Come the third verse (1:45), the drum tracks are now favoring the toms in both left and right channels with the two snares and kicks holding the center image. Looking at a snapshot of the stereo waveform display, the graphic contour of the track is constantly increasing and by the third verse it’s pumping to the limit, adding crunch and a bit of distortion or edge to the mix. This is a very popular technique sometimes referred to as “maximizing” the audio file.
The song form of “Automatic” is fairly standard with an intro, verse, second verse, chorus (with short instrumental extension), third verse, second chorus (with long instrumental extension), a partial verse arranged as a breakdown, and on to the final chorus. By the end, it has become an anthem and one can easily envision Lambert using this piece as a signature tune in her live show, since it starts out with her telling a story and ends with the whole band driving the song to its triumphant sounding conclusion.
The key production takeaway is that this carefully orchestrated build creates a constantly varying sound field that keeps the listener engaged over the 4:08 of the track. Additionally, the instrumental tracks and arrangement are beautifully mixed, a perfect balance of what might be termed “expected” contemporary country sounds blended with pop music timbres and techniques.
Lambert’s trademark vocals ride on top of the whole mix, becoming the ultimate unifying element that delivers the message embodied in the song. The first and second verses feature solo vocal, while a harmony part is added on alternating lines in the third verse to continue the track’s continuous build. Notice how she varies between solo lead and double tracked harmony vocals to give the vocal performance variety, depth and punch, especially on the chorus. Add the carefully crafted lyrics, intended to resonate with her target audience, and you see that “Automatic” is the “whole package,” a beautifully crafted contemporary country production that delivers a crystal clear, focused message of the artist’s longing for bygone days.
Beck’s “Blackbird Chain”
From Morning Phase, we chose “Blackbird Chain” (produced by Beck Hansen). The 4:27 song is a complex dance of romance and relationships. The production begins with a nicely recorded stereo double tracked acoustic guitar, and after it holds the last intro chord, an electric guitar plays a descending riff to introduce the listener to the first verse (:22).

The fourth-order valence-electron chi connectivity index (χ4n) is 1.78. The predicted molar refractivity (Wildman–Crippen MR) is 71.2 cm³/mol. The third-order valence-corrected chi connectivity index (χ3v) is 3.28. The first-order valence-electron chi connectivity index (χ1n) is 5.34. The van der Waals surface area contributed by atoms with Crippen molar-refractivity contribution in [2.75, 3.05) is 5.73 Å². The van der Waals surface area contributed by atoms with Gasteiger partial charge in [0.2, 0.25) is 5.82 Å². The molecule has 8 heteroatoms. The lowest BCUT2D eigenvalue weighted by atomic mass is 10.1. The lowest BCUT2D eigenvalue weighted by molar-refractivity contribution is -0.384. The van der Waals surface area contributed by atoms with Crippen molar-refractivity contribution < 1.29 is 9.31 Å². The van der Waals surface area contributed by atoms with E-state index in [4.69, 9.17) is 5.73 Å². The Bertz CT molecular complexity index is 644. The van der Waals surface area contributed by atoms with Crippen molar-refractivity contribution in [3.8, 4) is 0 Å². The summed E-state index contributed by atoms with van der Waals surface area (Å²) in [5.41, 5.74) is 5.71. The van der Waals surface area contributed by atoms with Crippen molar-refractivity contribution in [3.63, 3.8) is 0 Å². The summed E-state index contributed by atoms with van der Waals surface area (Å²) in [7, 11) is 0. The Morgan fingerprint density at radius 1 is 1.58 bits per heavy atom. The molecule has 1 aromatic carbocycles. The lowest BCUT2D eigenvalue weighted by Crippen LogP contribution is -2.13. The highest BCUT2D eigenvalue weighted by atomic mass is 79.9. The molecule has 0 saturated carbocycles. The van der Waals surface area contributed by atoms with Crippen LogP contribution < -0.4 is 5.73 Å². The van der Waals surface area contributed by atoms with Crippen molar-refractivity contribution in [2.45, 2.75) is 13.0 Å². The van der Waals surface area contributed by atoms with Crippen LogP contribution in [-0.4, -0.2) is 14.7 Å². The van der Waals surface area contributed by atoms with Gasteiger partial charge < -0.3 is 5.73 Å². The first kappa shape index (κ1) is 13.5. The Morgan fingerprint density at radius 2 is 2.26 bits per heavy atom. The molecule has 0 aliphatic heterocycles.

The song’s underpinnings are comprised of a kick, snare, high-hat and cymbals. It’s important to note that drums play a supporting role, keeping time while subtly accenting exactly where Beck’s vocals call out for emphasis. The kick sound gently thumps, with the drummer using brushes instead of sticks on the snare. On the left is a rhythmic acoustic guitar, in the center are the bass and drums, and on the right, simple electric guitar phrases using a spring reverb, ’60s surf rock sound. This guitar is used to add color and counterbalance Beck’s dreamy vocals.
Additional acoustic and electric guitars are added at various times to fill in the stereo image. When the chorus hits, a pedal steel guitar, guitar harmonics and what sounds like a toy xylophone enter, creating a high frequency, upper-level dimension that gives the finished mix its sparkle.
As we move deeper into the song, other guitars are carefully introduced, such as the tremolo guitar effect on the left (1:53) and again we hear the stereo modulated fade-in electric guitar helping to complete the stereo image. After the second chorus, there is an instrumental verse with a multi tracked string section favoring the cello, and a lower register piano part skillfully blended together, resulting in a unique mixture of beautiful acoustical music timbres.
Two touches reminiscent of the Beatles can be heard in the instrumental verse (2:59-3:30): the highly compressed piano (a la “Lady Madonna”), and the elegant rising string lines that lead out of the interlude and back into the middle eight, which echo some of George Martin’s most effective string parts. (Beck’s father, David Campbell, did the string arrangements for this album.) Overall, like “Automatic” the song does build from its quieter opening to the more dynamic middle eight and chorus sections as seen by viewing the snapshot of the stereo waveform display, though not to the extent featured in Lambert’s track.